Building a community by aligning values—with Ulrika Luksevica, Son of a Tailor
Ulrika is the social media and content manager at Son of a Tailor, a made-to-order clothing brand based in Copenhagen.
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A few weeks ago, we had the opportunity to do an email interview with Ulrika Luksevica, the social media and content manager at Son of a Tailor, a made-to-order clothing brand based in Copenhagen, Denmark.
Ulrika deals with all social media related content strategies as well as influencer marketing and community upkeep at Son of a Tailor.
Son of a Tailor has a unique challenge—being a made to order brand with T-shirts costing over €70, it’s not easy to build community around something that you can’t immediately buy and have within 2 days.
Their customer base definitely comes into a niche category of people willing to pay a premium for something they stand for, and their community reflects that.
Let’s have a look into how they build and maintain their community at Son of a Tailor.
What does community mean for you at Son of a Tailor?
Community for Son of a Tailor is very important, since all of our garments are made-to-order and custom fit to each of our customers’ individual sizes. The whole process is truly personalised.
As we are passionate about changing the fashion industry for the better, it is crucial for us to engage with people interested in this movement, thought-leaders of the industry and anyone who’s willing to learn!
This makes so much sense—particularly for the kinds of brands that have a strong stand on something that sets them apart. It’s the brand’s community that is going to be able to allow them to justify their higher price points.
How did you grow your Instagram community from when you started?
Our main goal has always been to educate and listen, when it comes to our community.
Hearing out our community and giving them the space to share their ideas and thoughts has been something we’ve honed in on.
That being said, we also try to provide a lot of useful and relevant knowledge on matters we’re working with, giving our community that extra ‘’fuel’’ to further their research and engage in these conversations.
Their community is built around two things: education and discussion.
Looking at their Instagram account, it’s a combination of posts educating their customers about the materials they use, their manufacturing processes, as well as their supply chain.
They also re-share content that customers have sent them that reflects their values, like photos of garment tags with information about who made the garment and whom it was made for.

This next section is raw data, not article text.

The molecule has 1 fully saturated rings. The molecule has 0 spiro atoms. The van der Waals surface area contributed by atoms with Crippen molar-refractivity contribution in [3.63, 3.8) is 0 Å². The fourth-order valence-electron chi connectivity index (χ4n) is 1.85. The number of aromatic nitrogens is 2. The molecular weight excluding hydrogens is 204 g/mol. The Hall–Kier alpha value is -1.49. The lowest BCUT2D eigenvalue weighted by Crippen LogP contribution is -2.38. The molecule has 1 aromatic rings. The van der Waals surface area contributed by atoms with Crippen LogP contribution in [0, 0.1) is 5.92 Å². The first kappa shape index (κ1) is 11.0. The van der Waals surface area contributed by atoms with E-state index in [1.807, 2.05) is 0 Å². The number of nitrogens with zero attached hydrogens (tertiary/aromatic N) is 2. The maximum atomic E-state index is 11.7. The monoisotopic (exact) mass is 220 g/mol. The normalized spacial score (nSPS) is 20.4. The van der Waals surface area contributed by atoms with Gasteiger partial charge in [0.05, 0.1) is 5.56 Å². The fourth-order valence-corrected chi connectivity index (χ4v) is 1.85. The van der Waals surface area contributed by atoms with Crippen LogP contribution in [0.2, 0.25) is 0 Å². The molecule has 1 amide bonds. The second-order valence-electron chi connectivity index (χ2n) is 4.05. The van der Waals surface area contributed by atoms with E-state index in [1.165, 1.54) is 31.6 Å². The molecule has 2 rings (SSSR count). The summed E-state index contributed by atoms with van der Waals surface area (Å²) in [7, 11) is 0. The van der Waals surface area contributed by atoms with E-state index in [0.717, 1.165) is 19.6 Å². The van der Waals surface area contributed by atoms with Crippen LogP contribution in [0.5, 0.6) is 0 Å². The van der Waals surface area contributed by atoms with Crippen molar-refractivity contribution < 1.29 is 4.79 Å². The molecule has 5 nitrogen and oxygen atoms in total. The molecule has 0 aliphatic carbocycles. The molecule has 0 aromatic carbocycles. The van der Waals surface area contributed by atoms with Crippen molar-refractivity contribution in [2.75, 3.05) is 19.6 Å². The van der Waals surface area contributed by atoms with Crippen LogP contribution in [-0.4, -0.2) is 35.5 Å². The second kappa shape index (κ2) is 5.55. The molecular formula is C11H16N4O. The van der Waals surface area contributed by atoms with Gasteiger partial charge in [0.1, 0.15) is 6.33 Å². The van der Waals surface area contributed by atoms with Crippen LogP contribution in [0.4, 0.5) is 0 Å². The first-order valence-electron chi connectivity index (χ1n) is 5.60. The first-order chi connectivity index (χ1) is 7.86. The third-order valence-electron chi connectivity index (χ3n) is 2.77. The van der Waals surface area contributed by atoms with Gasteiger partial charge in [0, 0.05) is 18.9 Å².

Looking at the comment section, we see engaged comments with relevant questions as well as thoughtful compliments—a great sign of an engaged community.
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Do you do brand collaborations with influencers/ambassadors?
Yes, we do! But very rarely—we are truly selective on our partnerships.
Mostly, we look for creators and brands that match our core values of re-engineering fashion’s supply chain to deliver better for customers, workers, and the planet.
How do you define a successful collaboration?
A successful collaboration, of course, can and is often translated through the amount of engagement from the respective communities.
That being said, we often look for engagement that is beyond ‘clicks’.
If a collaboration has brought a spotlight onto issues in the fashion industry or simply started a conversation on how could things be done better, it’s a win in our book.
This goes to show that indeed there are and can be multiple different objectives for a brand collaboration. Some collaborations are purely for the engagement, others are for reach, some are even just to get good quality content to reuse for ads.
For Son of a Tailor, one of their key goals is to get conversations started about topics that they care deeply about.
Are you doing long term or short term collaborations usually?
We like to nurture our relationships with our collaborators most of the time, as we believe content creators to be a part of our community.
But we also don’t shy away from shorter term collaborations here and there—as long as it works with our core values.
“We believe content creators to be a part of our community”—I couldn’t agree more.
When you develop great relationships with content creators and include them as part of your community, you set yourself up for getting regular, high quality, authentic and relatable content from people that resonate with your brand, at a much lower cost.
How do you find creators/influencers that match your values?
We do a lot of research, simply speaking.
It is important for us to establish relationships rather than just sending product out and hope for the best.
We want to make sure that each content creator we work with is satisfied with the product first and foremost (aside from, obviously, being aligned with our values, I’ve mentioned a few times before).
It’s so important to establish genuine relationships with your community—otherwise, people are either not going to post about you, or worse, post something that is very inauthentic and goes against your values.
What specific challenges do you face as a made-to-order brand on social media?
We face a lot of disbelief on our prices and production.
That being said, it’s up to us to educate people on why is it important to know why does a T-Shirt cost more than €5, why should you know who made your clothes and what conditions they’re working in, and where do your clothes actually come from.
Thanks a lot Ulrika for sharing your insights with us, and thanks a lot to you guys for reading!
What did you think? How are you sharing and aligning your values with your customers? Hit “reply” and let me know!
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Such a good read and Ulrika sounds very educated on brands core values and identity!